Yanchao Yu


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The CRECIL Corpus: a New Dataset for Extraction of Relations between Characters in Chinese Multi-party Dialogues
Yuru Jiang | Yang Xu | Yuhang Zhan | Weikai He | Yilin Wang | Zixuan Xi | Meiyun Wang | Xinyu Li | Yu Li | Yanchao Yu
Proceedings of the Thirteenth Language Resources and Evaluation Conference

We describe a new freely available Chinese multi-party dialogue dataset for automatic extraction of dialogue-based character relationships. The data has been extracted from the original TV scripts of a Chinese sitcom called “I Love My Home” with complex family-based human daily spoken conversations in Chinese. First, we introduced human annotation scheme for both global Character relationship map and character reference relationship. And then we generated the dialogue-based character relationship triples. The corpus annotates relationships between 140 entities in total. We also carried out a data exploration experiment by deploying a BERT-based model to extract character relationships on the CRECIL corpus and another existing relation extraction corpus (DialogRE (CITATION)).The results demonstrate that extracting character relationships is more challenging in CRECIL than in DialogRE.

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A Visually-Aware Conversational Robot Receptionist
Nancie Gunson | Daniel Hernandez Garcia | Weronika Sieińska | Angus Addlesee | Christian Dondrup | Oliver Lemon | Jose L. Part | Yanchao Yu
Proceedings of the 23rd Annual Meeting of the Special Interest Group on Discourse and Dialogue

Socially Assistive Robots (SARs) have the potential to play an increasingly important role in a variety of contexts including healthcare, but most existing systems have very limited interactive capabilities. We will demonstrate a robot receptionist that not only supports task-based and social dialogue via natural spoken conversation but is also capable of visually grounded dialogue; able to perceive and discuss the shared physical environment (e.g. helping users to locate personal belongings or objects of interest). Task-based dialogues include check-in, navigation and FAQs about facilities, alongside social features such as chit-chat, access to the latest news and a quiz game to play while waiting. We also show how visual context (objects and their spatial relations) can be combined with linguistic representations of dialogue context, to support visual dialogue and question answering. We will demonstrate the system on a humanoid ARI robot, which is being deployed in a hospital reception area.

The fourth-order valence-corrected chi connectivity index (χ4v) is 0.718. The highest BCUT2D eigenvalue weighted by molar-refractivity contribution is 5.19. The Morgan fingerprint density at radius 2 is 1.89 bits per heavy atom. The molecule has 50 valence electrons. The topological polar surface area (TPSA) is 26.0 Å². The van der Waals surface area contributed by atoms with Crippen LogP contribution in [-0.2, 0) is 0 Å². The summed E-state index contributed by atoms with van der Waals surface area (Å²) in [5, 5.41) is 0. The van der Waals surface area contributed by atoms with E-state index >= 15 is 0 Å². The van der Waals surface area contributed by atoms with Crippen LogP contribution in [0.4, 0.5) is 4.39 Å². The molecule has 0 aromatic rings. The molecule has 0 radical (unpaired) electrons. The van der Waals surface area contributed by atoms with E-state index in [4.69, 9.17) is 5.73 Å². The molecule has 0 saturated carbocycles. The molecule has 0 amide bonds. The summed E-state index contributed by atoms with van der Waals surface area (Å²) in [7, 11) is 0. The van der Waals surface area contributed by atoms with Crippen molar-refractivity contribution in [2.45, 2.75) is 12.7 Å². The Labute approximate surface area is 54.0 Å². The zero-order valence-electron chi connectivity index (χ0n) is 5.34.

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A Comprehensive Evaluation of Incremental Speech Recognition and Diarization for Conversational AI
Angus Addlesee | Yanchao Yu | Arash Eshghi
Proceedings of the 28th International Conference on Computational Linguistics